“Well, it is.” Taelia stood from the table, and started pacing around the room. “I’m assuming you’d like a story? Well, I’ll give you one. It all started eternities ago, when Snowsting and I were children. Her name used to be Sepia, you know. We were twin sisters, and best friends. We were virtually inseparable. Everything we did, we did together. Nobody could tell us apart.
“Then one day, everything went wrong.”
Taelia’s eyes were troubled. “I thought I knew my sister. I was wrong. It was a cold winter’s day, the winter solstice to be exact. We were teenagers, and were talking about nothing in our room, when all of a sudden she brought up the subject of Queen Fyora. She started talking about power, and...” Her voice shook. “I was scared of her. I loved her and she was my sister, but all of a sudden I was afraid. She had this look in her eyes, like she would do anything to become just like Fyora. As powerful. And eventually, overpower her. I opposed her. We got in an argument. Nothing was the same after that. We became distant; cold. And all those years later, when I heard what she had done, I knew. But by then she had changed her name, and moved away. She had disowned me as a sister. She thought I would stick with her through the end, even if she made all the wrong decisions. But she was wrong.” Taelia’s eyes glittered with unshed tears. “I helped the Faerie Queen Fyora in forcing her back. I betrayed my sister.” She stared at the floor. “I know it was for the best, but...”
I wondered what I would have done, if one day Vera came up to me and announced that she wanted to become Faerie Queen, at whatever cost, and she wanted me to help her. What would I do? Probably the same thing as Taelia. I started to stand up, then winced as my paw struck my mug, which toppled to the floor and splintered into pieces.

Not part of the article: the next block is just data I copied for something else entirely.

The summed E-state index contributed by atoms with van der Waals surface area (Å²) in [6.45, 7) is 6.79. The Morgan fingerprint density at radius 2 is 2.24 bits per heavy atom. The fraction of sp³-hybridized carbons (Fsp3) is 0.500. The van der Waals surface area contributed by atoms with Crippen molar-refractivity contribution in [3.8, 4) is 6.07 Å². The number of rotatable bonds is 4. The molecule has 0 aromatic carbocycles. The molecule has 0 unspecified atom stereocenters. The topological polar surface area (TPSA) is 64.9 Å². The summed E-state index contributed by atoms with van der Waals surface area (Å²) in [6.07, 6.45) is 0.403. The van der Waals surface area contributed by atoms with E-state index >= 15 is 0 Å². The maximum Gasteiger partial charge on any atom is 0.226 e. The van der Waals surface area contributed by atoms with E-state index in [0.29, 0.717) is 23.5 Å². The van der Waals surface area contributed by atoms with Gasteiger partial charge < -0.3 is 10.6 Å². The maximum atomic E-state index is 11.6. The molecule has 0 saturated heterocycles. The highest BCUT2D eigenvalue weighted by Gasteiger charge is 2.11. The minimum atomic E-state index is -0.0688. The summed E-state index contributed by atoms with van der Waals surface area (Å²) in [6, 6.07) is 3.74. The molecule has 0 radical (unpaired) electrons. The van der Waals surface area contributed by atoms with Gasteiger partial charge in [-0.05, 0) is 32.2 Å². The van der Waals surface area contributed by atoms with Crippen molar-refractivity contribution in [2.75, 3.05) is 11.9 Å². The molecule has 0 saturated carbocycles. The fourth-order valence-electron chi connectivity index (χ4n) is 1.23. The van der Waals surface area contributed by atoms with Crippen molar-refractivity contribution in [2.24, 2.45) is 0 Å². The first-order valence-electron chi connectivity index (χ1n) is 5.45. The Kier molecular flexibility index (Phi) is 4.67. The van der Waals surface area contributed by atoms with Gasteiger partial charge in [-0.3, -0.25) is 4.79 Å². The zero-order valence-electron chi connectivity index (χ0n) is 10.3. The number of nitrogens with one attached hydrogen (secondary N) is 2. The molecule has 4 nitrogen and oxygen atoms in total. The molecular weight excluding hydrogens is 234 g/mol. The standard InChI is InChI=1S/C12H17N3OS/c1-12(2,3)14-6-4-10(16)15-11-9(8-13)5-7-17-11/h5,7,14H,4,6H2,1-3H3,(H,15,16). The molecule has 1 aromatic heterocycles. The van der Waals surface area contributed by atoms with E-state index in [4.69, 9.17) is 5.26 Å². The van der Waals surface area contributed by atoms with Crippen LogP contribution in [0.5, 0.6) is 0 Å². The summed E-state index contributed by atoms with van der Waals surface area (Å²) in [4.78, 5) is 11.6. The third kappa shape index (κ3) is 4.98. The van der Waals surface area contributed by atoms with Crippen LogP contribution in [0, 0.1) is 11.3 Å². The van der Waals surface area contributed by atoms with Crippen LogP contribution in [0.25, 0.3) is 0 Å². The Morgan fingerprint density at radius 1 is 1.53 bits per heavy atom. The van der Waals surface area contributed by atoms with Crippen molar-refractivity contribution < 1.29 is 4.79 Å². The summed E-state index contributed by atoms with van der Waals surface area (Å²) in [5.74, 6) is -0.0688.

“Sorry,” I muttered, ignoring the similarities between the remains of the mug and the pieces of the icicles Snowsting had broken. I reached out to pick them up, when suddenly Taelia let out a gasp. Jerking back, I stared at her. Her eyes were focused on my paw, her eyes wide in horror.
“What’s wrong? Is it the mug? I’m sorry–” I began, but Taelia shook her head, pointing at my paw.
“That cut,” she whispered. “Where’d you get it?”
“Huh?” I stared at my paw. The x was still clearly visible. “Oh, that. That was from Snowsting.”
Taelia froze. “Sepia’s mark,” she murmured.
I frowned, perplexed. “What do you mean? Snowsting’s mark?”
Taelia shook her head. “Back when we were kids, we had our way of conversing with each other in school without talking. We had our own special code. An x meant Sepia, and an s meant me, Taelia. That...” She pointed at my scars. “That’s Snowsting’s mark, and it isn’t a coincidence.”
I couldn’t suppress an apprehensive quiver. We sat in silence for a while before Taelia shot me a look.
“Castella, you haven’t been entirely honest with me, have you?”
I cringed. “Um...”
“It’s okay.” Taelia waved a hand dismissively. “You don’t have to tell me anything. I’m sure you’re fighting a more personal battle yourself.”
What was that supposed to mean? I decided against pursuing the subject any further, but hesitated as I remembered how I had survived Snowsting’s attack. That memory. What did it have to do with anything?
“Say that Snowlight was almost killed by Snowsting, but at the last second she received a memory, a forgotten memory, that may or may not have saved her life. What do you think really happened?”
It was a strange question, I knew, and a rather revealing one too, but Taelia said nothing for a long moment. She smiled slightly. “Maybe she had a reason for living.”
To be continued...